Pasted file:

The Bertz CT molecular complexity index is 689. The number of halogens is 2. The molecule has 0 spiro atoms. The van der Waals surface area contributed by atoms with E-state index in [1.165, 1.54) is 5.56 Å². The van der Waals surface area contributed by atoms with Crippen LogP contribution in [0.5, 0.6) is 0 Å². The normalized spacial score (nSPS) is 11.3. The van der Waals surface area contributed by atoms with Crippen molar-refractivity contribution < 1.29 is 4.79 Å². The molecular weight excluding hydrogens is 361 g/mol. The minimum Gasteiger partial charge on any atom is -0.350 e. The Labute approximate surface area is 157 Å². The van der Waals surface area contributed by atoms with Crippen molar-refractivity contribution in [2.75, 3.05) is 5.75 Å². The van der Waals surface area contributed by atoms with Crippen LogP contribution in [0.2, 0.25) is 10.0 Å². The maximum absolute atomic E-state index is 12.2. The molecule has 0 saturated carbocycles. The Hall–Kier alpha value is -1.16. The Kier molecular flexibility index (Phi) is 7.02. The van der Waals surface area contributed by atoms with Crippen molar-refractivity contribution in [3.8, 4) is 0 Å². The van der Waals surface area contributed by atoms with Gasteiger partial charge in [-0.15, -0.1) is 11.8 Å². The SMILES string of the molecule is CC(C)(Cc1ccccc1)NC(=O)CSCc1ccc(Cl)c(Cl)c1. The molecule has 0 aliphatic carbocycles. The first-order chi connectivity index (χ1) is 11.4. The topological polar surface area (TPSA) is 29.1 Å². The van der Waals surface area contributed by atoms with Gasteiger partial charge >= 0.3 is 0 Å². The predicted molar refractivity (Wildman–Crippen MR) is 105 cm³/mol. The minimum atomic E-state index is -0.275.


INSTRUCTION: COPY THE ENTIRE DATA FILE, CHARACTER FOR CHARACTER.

The Bertz CT molecular complexity index is 689. The number of halogens is 2. The molecule has 0 spiro atoms. The van der Waals surface area contributed by atoms with E-state index in [1.165, 1.54) is 5.56 Å². The van der Waals surface area contributed by atoms with Crippen LogP contribution in [0.5, 0.6) is 0 Å². The normalized spacial score (nSPS) is 11.3. The van der Waals surface area contributed by atoms with Crippen molar-refractivity contribution < 1.29 is 4.79 Å². The molecular weight excluding hydrogens is 361 g/mol. The minimum Gasteiger partial charge on any atom is -0.350 e. The Labute approximate surface area is 157 Å². The van der Waals surface area contributed by atoms with Crippen molar-refractivity contribution in [2.75, 3.05) is 5.75 Å². The van der Waals surface area contributed by atoms with Crippen LogP contribution in [0.2, 0.25) is 10.0 Å². The maximum absolute atomic E-state index is 12.2. The molecule has 0 saturated carbocycles. The Hall–Kier alpha value is -1.16. The Kier molecular flexibility index (Phi) is 7.02. The van der Waals surface area contributed by atoms with Crippen molar-refractivity contribution in [3.8, 4) is 0 Å². The van der Waals surface area contributed by atoms with Gasteiger partial charge in [-0.15, -0.1) is 11.8 Å². The SMILES string of the molecule is CC(C)(Cc1ccccc1)NC(=O)CSCc1ccc(Cl)c(Cl)c1. The molecule has 0 aliphatic carbocycles. The first-order chi connectivity index (χ1) is 11.4. The topological polar surface area (TPSA) is 29.1 Å². The van der Waals surface area contributed by atoms with Gasteiger partial charge >= 0.3 is 0 Å². The predicted molar refractivity (Wildman–Crippen MR) is 105 cm³/mol. The minimum atomic E-state index is -0.275.